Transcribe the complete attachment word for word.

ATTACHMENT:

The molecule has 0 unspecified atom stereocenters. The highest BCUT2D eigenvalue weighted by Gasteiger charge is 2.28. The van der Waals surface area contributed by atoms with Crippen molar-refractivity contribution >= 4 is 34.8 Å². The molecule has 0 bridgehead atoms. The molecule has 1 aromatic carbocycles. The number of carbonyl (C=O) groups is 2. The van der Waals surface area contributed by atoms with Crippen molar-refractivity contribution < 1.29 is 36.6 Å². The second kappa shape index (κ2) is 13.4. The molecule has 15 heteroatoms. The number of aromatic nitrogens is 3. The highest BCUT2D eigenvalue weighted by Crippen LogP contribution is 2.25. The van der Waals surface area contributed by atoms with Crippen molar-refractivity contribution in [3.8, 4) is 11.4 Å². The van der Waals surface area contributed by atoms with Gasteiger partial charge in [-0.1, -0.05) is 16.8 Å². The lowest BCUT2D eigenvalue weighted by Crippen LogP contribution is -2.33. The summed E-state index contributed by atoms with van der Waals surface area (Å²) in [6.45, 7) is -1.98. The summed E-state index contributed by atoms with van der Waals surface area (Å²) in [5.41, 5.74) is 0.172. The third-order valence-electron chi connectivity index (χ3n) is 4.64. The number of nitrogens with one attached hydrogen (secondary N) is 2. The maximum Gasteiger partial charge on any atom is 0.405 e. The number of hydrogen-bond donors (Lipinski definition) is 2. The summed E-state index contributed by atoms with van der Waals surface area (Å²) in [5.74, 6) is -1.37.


The molecule has 0 unspecified atom stereocenters. The highest BCUT2D eigenvalue weighted by Gasteiger charge is 2.28. The van der Waals surface area contributed by atoms with Crippen molar-refractivity contribution >= 4 is 34.8 Å². The molecule has 0 bridgehead atoms. The molecule has 1 aromatic carbocycles. The number of carbonyl (C=O) groups is 2. The van der Waals surface area contributed by atoms with Crippen molar-refractivity contribution < 1.29 is 36.6 Å². The second kappa shape index (κ2) is 13.4. The molecule has 15 heteroatoms. The number of aromatic nitrogens is 3. The highest BCUT2D eigenvalue weighted by Crippen LogP contribution is 2.25. The van der Waals surface area contributed by atoms with Crippen molar-refractivity contribution in [3.8, 4) is 11.4 Å². The van der Waals surface area contributed by atoms with Gasteiger partial charge in [-0.1, -0.05) is 16.8 Å². The lowest BCUT2D eigenvalue weighted by Crippen LogP contribution is -2.33. The summed E-state index contributed by atoms with van der Waals surface area (Å²) in [6.45, 7) is -1.98. The summed E-state index contributed by atoms with van der Waals surface area (Å²) in [5.41, 5.74) is 0.172. The third-order valence-electron chi connectivity index (χ3n) is 4.64. The number of nitrogens with one attached hydrogen (secondary N) is 2. The maximum Gasteiger partial charge on any atom is 0.405 e. The number of hydrogen-bond donors (Lipinski definition) is 2. The summed E-state index contributed by atoms with van der Waals surface area (Å²) in [5.74, 6) is -1.37.